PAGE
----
Ways to Practice, Challenge, and Level Up This Physical Skill

  • Practice lifting with good technique
  • Lift objects of varied evenness, texture, size, and weight (including people)
  • Vary the surface of the ground you stand on while you lift

Carrying

While lifting comes in for the lion’s share of attention and glory in the modern fitness landscape, the ability to carry the things you lift is just as important, and even more practical. Whether you’re lifting cement, sandbags, or grocery sacks off the floor, your toddler out of bed, or your comrade off the battlefield, you typically don’t hoist them and stand there in a static position — you carry them over to where you need them to be.

Carrying calls on a type of strength that most of us don’t exercise much, either in the gym or our day-to-day lives, and thus training this capacity must be intentional, and the proper technique for how to hold and grip a load must be studied and learned.

man carrying sand bag three different methods illustration

Ways to Practice, Challenge, and Level Up This Physical Skill

Throwing and Catching

Throwing and catching are two distinct physical skills, but I’ve combined them here because they typically go together: though you sometimes throw objects aside to get them out of your path, you’re most often throwing an object to someone who will catch it, and you don’t catch something that hasn’t been thrown! So too, many of the movements used to throw and catch are essentially mirror images of each other.

Throwing and catching serve as a big part of many organized sports, but they also have many practical and even survival uses. Farmers throw hay bales; soldiers toss equipment over a wall or to each other. If facing a flood, you’d throw and catch sandbags on down the line to build up a barricade; if lost in the woods, the ability to accurately throw a spear could keep you from starving.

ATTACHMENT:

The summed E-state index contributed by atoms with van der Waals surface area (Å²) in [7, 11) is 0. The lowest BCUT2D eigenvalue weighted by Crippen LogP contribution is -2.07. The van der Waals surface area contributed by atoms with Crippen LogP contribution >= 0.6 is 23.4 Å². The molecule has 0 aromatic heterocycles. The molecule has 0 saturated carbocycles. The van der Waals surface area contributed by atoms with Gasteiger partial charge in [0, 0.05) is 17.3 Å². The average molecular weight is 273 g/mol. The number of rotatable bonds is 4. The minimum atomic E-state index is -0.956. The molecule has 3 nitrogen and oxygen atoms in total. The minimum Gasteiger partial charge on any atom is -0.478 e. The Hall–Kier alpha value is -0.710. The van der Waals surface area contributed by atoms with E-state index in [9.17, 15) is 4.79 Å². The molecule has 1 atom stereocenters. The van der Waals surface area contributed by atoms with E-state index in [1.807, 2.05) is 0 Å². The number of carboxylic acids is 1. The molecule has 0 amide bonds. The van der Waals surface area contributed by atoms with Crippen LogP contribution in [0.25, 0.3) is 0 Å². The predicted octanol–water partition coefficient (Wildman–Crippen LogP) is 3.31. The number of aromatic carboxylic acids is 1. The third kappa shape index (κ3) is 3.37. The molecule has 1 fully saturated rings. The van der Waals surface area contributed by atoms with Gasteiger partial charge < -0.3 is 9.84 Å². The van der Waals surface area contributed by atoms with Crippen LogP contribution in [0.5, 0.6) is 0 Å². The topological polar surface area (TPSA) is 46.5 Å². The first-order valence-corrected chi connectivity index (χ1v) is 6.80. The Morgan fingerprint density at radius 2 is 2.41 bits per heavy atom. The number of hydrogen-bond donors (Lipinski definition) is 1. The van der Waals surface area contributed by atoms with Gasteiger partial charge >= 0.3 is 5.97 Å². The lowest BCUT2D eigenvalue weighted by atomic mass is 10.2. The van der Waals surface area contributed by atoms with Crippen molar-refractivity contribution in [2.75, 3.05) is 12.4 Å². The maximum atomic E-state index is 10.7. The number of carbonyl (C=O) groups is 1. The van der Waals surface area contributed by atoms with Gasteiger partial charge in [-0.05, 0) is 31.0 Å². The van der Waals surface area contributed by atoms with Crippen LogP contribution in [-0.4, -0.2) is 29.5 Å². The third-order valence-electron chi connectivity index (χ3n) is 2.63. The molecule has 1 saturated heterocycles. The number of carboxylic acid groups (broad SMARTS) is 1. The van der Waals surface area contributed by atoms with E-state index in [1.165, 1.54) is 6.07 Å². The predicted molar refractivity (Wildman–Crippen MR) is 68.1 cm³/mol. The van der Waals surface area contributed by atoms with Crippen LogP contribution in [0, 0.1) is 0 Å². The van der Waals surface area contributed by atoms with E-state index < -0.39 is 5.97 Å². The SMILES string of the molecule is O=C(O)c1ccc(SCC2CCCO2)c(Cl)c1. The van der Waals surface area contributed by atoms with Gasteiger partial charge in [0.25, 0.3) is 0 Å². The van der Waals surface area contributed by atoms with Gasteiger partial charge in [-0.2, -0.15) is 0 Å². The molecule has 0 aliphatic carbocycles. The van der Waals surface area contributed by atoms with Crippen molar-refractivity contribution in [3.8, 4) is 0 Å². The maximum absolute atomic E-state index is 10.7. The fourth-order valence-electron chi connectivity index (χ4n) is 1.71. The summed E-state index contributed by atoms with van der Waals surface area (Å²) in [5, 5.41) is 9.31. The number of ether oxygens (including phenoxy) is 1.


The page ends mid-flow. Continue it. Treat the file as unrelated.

The dynamic and cooperative nature of throwing and catching, as well as the need for focus and reactivity, make it one of the more enjoyable physical skills to practice and execute. At the same time, practice of one’s throwing and catching skill set strengthens the core, and is highly beneficial to enhancing the mobility of one’s midsection, hips, and back – mobility that comes in handy for many other movements, including throwing a punch.

The Rotational Swing Throw comes into play for throwing things aside that are in your path, or for throwing things to someone else who will then cast them to the side; the catcher can smoothly catch objects thrown low, without it contacting their body. It’s not a good throw/catch for heavier objects, however. The Chest Throw can be engaged in while you’re moving, and is an accurate throw for getting something to, onto, or over something, while the catch allows you to handle an object coming directly at you, or from on high.

Ways to Practice, Challenge, and Level Up This Physical Skill

  • Practice the Front Swing and Chest throwing/catching techniques
  • Throw/catch objects of varied evenness, texture, size, and weight
  • Vary the distance between the thrower and the catcher
  • Throw/catch while kneeling
  • Throw objects over a tall obstacle
  • Vary the distance the object is held away from your body as you throw/catch
  • Vary the side of your body that you throw/catch from

Moving Beyond the Physical Foundation

While the ten skills above represent the core of a man’s physical skill set, they hardly represent its limit. Once you’ve mastered the ground level of these “basic” movements, and added in variations in technique and complexity, you can work on other skills like vaulting and combatives (striking, grappling). And of course, you won’t just want to be physically competent on the land, but to become an amphibious animal who can deftly swim, dive, and explore the waters.

As you increase both the breadth and the depth of your physical skills, you will feel increasingly empowered to navigate your environment in ways that are sometimes practical, and other times simply playful, joyful, and creative. You’ll be confident in feeling like you could perform admirably in an emergency, while enjoying the day-to-day satisfaction that comes from mastering the skillful use of your greatest gift — your body.

Every man should know how to move naturally, and paradoxically enough, gaining the ability to do so, requires a whole lot of practice.

Illustrations by Ted Slampyak

Last updated: July 5, 2017